Tuesday, August 12, 2008

Bring Home the Gold, Take Home the Message

Abhinav Bindra is attracting all sorts of attention - deserved praise, and some not-quite-deserved chunks of cash (see here). Anyways, once the last "congrats" has been said or posted, there are some key points to note here.

Firstly, this whole "billion people" stuff. To say a billion people are uplifted by one Indian's achievement, or to ask him how he felt carrying the aspirations of a billion people and so on and so forth, is the sort of dangerous crap that swung the other way when we got trounced at the World Cup. What was the outcome then? A billion people bayed for the blood of 12 men and a coach. A billion people went about making crude jokes about the team's performance. A billion people went stoning the houses of Indian team-members and beating up professional look-alikes of them. It's time we recognized this for what it is - rank bullshit. A billion people, half of whom don't get to eat enough every day and a good deal of whom lack access to radio or television, ought to have other things to worry about than a dude's performance in a sport. Similarly, nobody can not stink when weighed down with a billion aspirations. Sportsmen do what they do for themselves and for love of the game. I'm not saying they don't look forward to the happy faces of family, friends and fans and so forth, but please, no more billion people references. Change channels or beat up whoever you see or hear using that damned term.

Equally bullshitious is the notion that a nation of a billion people should produce a ton of gold medalists. That's like 6th standard unitary method taken to the extreme - if 20 men can finish building a house in 30 days, a billion men should be able to do it in a fraction of a second. Right?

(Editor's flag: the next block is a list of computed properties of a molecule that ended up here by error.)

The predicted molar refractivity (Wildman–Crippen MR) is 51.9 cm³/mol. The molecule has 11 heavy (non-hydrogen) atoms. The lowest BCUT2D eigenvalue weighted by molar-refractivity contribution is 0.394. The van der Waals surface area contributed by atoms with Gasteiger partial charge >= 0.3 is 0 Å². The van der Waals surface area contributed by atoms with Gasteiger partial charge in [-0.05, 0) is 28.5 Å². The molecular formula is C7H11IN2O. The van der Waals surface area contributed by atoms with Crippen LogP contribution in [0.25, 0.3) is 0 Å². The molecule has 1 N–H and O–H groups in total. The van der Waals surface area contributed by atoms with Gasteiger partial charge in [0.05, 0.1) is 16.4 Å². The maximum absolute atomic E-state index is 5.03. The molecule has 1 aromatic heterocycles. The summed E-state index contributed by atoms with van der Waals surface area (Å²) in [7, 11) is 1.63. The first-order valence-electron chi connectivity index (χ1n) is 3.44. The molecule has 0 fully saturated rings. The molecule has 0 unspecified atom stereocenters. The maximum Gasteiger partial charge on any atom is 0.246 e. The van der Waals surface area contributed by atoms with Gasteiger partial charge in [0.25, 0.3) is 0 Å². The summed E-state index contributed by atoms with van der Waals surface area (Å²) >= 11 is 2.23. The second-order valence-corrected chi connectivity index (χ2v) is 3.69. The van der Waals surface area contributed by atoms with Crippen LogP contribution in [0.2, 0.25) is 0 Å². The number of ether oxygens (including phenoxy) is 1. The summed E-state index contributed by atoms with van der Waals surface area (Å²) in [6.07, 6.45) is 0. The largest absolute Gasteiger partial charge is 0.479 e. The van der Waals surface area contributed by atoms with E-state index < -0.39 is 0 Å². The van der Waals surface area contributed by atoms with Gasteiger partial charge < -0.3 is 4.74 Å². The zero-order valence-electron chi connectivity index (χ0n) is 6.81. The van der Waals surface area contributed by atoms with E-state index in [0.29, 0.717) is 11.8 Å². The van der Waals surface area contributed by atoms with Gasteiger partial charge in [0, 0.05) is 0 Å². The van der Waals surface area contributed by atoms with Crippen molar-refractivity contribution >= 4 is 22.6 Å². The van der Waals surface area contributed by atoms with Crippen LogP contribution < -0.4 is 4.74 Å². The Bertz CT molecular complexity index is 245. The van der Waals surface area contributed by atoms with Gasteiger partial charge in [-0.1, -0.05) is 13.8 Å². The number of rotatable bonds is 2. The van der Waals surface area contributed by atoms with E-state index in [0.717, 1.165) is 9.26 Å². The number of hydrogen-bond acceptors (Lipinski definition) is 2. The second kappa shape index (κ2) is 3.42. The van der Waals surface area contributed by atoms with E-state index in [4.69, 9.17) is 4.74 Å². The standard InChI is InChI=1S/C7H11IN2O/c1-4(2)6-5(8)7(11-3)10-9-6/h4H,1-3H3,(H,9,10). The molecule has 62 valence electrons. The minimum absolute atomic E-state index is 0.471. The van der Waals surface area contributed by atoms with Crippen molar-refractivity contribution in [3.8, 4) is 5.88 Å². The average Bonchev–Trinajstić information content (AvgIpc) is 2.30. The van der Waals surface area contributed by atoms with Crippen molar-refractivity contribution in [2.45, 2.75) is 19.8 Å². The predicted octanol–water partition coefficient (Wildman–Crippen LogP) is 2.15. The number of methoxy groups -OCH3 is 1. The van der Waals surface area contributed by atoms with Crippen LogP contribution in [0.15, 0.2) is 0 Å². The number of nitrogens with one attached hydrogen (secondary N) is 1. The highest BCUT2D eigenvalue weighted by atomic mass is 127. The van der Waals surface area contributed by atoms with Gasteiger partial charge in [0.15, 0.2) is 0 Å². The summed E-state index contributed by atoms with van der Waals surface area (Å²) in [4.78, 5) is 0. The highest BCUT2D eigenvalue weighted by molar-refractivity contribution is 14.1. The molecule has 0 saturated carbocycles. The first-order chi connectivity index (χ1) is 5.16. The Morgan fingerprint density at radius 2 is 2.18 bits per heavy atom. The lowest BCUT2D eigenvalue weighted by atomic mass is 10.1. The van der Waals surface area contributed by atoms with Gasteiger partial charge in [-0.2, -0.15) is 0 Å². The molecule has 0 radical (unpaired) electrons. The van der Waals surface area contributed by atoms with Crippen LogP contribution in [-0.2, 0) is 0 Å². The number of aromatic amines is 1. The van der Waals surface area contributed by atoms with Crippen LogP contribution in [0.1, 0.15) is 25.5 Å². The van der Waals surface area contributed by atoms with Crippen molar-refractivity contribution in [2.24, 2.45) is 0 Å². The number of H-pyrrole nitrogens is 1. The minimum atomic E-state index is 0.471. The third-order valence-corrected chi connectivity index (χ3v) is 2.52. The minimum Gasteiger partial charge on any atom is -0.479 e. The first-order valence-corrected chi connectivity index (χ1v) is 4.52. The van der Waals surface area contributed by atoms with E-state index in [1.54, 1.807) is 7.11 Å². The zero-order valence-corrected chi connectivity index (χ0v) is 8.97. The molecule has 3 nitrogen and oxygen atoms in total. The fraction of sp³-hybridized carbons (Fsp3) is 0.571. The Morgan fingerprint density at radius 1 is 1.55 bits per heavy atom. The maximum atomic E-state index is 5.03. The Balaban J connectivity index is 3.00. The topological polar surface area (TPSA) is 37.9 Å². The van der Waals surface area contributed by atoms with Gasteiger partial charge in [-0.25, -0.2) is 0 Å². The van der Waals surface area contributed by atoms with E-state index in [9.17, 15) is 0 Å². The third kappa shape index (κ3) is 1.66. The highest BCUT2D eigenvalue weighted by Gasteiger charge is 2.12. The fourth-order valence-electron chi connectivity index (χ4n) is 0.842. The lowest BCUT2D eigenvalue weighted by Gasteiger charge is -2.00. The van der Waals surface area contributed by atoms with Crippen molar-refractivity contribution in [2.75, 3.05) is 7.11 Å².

Anyway, a from "showing an Indian can do it" (like we all thought Indians were born with osteogenesis imperfecta or something), Abhinav Bindra has shown the way forward for Indians in sporting events now.

For starters, he's of the upper class, the kind that does not require:
  • the Government to put good food on their table
  • the Government to take care of post-retirement careers
  • the Government to provide intensive, extensive and expensive training
  • the Government to supply equipment
  • the Government to send him to places like Germany for training and tournaments
The keener-eyed would have noticed the common running thread amidst all the requirements. Unlike all the unfortunates to this point who have required life-support from the Sports Ministry to prepare, Abhinav Bindra's been able to take the training into his own hands to an extent. His limitations were, in my opinion for the first time in Indian sporting history, himself. And that is the situation where a sportsperson has a fighting chance. Not when his/her training depends on the whims of Secretary-ji as regards food, housing and equipment, and when he/she has no idea as to the condition of counterparts from China, America, UK etc.

Second, the event itself - shooting, the sort of thing you associate with Army men or burra sahibs of the old times. Again, this is an event that allows you to take a lot of training into your own hands, unlike say running, wrestling, swimming etc. when you have to wonder if the Government will provide an adequate training facility. It helps when you can practice this at your own farmhouse. It's not a coincidence, IMO that India's other world champion in a sport other than cricket is a chess player - Vishwanathan Anand (whose only endorsement offer has come from Memory Plus (I think) and Aptech). His training has similarly required access to chess books, a chess set and a clock, freeing him from the whims of the babus at the Ministry.